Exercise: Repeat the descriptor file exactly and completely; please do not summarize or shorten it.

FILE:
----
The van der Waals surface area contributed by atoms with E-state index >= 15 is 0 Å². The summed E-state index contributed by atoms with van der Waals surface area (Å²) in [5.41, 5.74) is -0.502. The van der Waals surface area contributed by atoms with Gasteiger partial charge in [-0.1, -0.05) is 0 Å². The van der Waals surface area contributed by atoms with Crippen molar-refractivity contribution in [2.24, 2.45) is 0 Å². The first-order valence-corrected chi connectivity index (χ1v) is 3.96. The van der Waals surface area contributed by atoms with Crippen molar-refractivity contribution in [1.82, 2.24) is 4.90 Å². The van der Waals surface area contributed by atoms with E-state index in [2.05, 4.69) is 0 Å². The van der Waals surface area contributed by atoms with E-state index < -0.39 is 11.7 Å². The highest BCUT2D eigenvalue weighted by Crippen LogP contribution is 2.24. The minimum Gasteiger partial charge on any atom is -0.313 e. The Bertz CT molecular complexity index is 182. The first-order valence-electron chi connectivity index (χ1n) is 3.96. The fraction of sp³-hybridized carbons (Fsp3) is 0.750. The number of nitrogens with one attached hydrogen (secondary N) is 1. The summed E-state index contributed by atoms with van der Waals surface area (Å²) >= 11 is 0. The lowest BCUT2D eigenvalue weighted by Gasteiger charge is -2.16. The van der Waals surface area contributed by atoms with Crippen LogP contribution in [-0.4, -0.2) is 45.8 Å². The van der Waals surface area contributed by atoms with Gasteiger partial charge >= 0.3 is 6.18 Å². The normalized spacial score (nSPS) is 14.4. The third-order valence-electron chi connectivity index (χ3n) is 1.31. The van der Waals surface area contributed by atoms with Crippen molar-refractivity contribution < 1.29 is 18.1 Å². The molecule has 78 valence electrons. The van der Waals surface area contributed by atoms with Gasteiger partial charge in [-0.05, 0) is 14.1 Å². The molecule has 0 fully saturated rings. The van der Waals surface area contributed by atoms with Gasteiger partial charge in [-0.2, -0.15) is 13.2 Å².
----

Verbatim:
The van der Waals surface area contributed by atoms with E-state index >= 15 is 0 Å². The summed E-state index contributed by atoms with van der Waals surface area (Å²) in [5.41, 5.74) is -0.502. The van der Waals surface area contributed by atoms with Gasteiger partial charge in [-0.1, -0.05) is 0 Å². The van der Waals surface area contributed by atoms with Crippen molar-refractivity contribution in [2.24, 2.45) is 0 Å². The first-order valence-corrected chi connectivity index (χ1v) is 3.96. The van der Waals surface area contributed by atoms with Crippen molar-refractivity contribution in [1.82, 2.24) is 4.90 Å². The van der Waals surface area contributed by atoms with E-state index in [2.05, 4.69) is 0 Å². The van der Waals surface area contributed by atoms with E-state index < -0.39 is 11.7 Å². The highest BCUT2D eigenvalue weighted by Crippen LogP contribution is 2.24. The minimum Gasteiger partial charge on any atom is -0.313 e. The Bertz CT molecular complexity index is 182. The first-order valence-electron chi connectivity index (χ1n) is 3.96. The fraction of sp³-hybridized carbons (Fsp3) is 0.750. The number of nitrogens with one attached hydrogen (secondary N) is 1. The summed E-state index contributed by atoms with van der Waals surface area (Å²) >= 11 is 0. The lowest BCUT2D eigenvalue weighted by Gasteiger charge is -2.16. The van der Waals surface area contributed by atoms with Crippen LogP contribution in [-0.4, -0.2) is 45.8 Å². The van der Waals surface area contributed by atoms with Gasteiger partial charge >= 0.3 is 6.18 Å². The normalized spacial score (nSPS) is 14.4. The third-order valence-electron chi connectivity index (χ3n) is 1.31. The van der Waals surface area contributed by atoms with Crippen molar-refractivity contribution < 1.29 is 18.1 Å². The molecule has 78 valence electrons. The van der Waals surface area contributed by atoms with Gasteiger partial charge in [-0.05, 0) is 14.1 Å². The molecule has 0 fully saturated rings. The van der Waals surface area contributed by atoms with Gasteiger partial charge in [-0.2, -0.15) is 13.2 Å².